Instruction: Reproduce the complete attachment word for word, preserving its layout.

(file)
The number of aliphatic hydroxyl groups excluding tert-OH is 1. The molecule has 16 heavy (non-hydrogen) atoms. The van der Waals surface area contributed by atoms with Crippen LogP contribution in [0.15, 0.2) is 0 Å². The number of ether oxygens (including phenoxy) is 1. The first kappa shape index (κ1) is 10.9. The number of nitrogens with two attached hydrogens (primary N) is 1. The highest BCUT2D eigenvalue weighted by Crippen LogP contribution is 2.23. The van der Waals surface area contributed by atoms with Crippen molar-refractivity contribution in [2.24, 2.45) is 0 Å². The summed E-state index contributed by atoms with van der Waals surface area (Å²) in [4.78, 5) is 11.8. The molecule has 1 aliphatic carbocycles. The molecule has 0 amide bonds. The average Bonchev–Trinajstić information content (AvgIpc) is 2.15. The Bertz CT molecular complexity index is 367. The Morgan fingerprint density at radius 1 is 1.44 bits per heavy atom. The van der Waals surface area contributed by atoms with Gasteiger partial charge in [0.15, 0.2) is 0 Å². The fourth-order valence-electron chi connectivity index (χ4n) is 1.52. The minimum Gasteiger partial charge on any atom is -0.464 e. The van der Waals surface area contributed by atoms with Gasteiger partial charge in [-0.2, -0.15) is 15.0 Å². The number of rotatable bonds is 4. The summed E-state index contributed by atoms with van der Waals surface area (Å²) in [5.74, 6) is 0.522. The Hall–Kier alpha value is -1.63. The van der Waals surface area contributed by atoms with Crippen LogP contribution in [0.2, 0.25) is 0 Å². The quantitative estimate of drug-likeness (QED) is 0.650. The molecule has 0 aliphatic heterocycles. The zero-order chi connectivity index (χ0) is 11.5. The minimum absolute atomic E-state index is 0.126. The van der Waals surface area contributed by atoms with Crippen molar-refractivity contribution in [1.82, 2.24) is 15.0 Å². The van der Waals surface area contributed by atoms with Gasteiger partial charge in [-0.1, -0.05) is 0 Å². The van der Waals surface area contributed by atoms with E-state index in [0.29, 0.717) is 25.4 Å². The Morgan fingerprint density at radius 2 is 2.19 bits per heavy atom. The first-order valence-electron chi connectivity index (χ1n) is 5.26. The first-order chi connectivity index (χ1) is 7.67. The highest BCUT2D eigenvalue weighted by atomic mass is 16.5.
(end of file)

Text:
The number of aliphatic hydroxyl groups excluding tert-OH is 1. The molecule has 16 heavy (non-hydrogen) atoms. The van der Waals surface area contributed by atoms with Crippen LogP contribution in [0.15, 0.2) is 0 Å². The number of ether oxygens (including phenoxy) is 1. The first kappa shape index (κ1) is 10.9. The number of nitrogens with two attached hydrogens (primary N) is 1. The highest BCUT2D eigenvalue weighted by Crippen LogP contribution is 2.23. The van der Waals surface area contributed by atoms with Crippen molar-refractivity contribution in [2.24, 2.45) is 0 Å². The summed E-state index contributed by atoms with van der Waals surface area (Å²) in [4.78, 5) is 11.8. The molecule has 1 aliphatic carbocycles. The molecule has 0 amide bonds. The average Bonchev–Trinajstić information content (AvgIpc) is 2.15. The Bertz CT molecular complexity index is 367. The Morgan fingerprint density at radius 1 is 1.44 bits per heavy atom. The van der Waals surface area contributed by atoms with Gasteiger partial charge in [0.15, 0.2) is 0 Å². The fourth-order valence-electron chi connectivity index (χ4n) is 1.52. The minimum Gasteiger partial charge on any atom is -0.464 e. The van der Waals surface area contributed by atoms with Gasteiger partial charge in [-0.2, -0.15) is 15.0 Å². The number of rotatable bonds is 4. The summed E-state index contributed by atoms with van der Waals surface area (Å²) in [5.74, 6) is 0.522. The Hall–Kier alpha value is -1.63. The van der Waals surface area contributed by atoms with Crippen LogP contribution in [0.2, 0.25) is 0 Å². The quantitative estimate of drug-likeness (QED) is 0.650. The molecule has 0 aliphatic heterocycles. The zero-order chi connectivity index (χ0) is 11.5. The minimum absolute atomic E-state index is 0.126. The van der Waals surface area contributed by atoms with Crippen molar-refractivity contribution in [1.82, 2.24) is 15.0 Å². The van der Waals surface area contributed by atoms with Gasteiger partial charge in [-0.1, -0.05) is 0 Å². The van der Waals surface area contributed by atoms with E-state index in [0.29, 0.717) is 25.4 Å². The Morgan fingerprint density at radius 2 is 2.19 bits per heavy atom. The first-order valence-electron chi connectivity index (χ1n) is 5.26. The first-order chi connectivity index (χ1) is 7.67. The highest BCUT2D eigenvalue weighted by atomic mass is 16.5.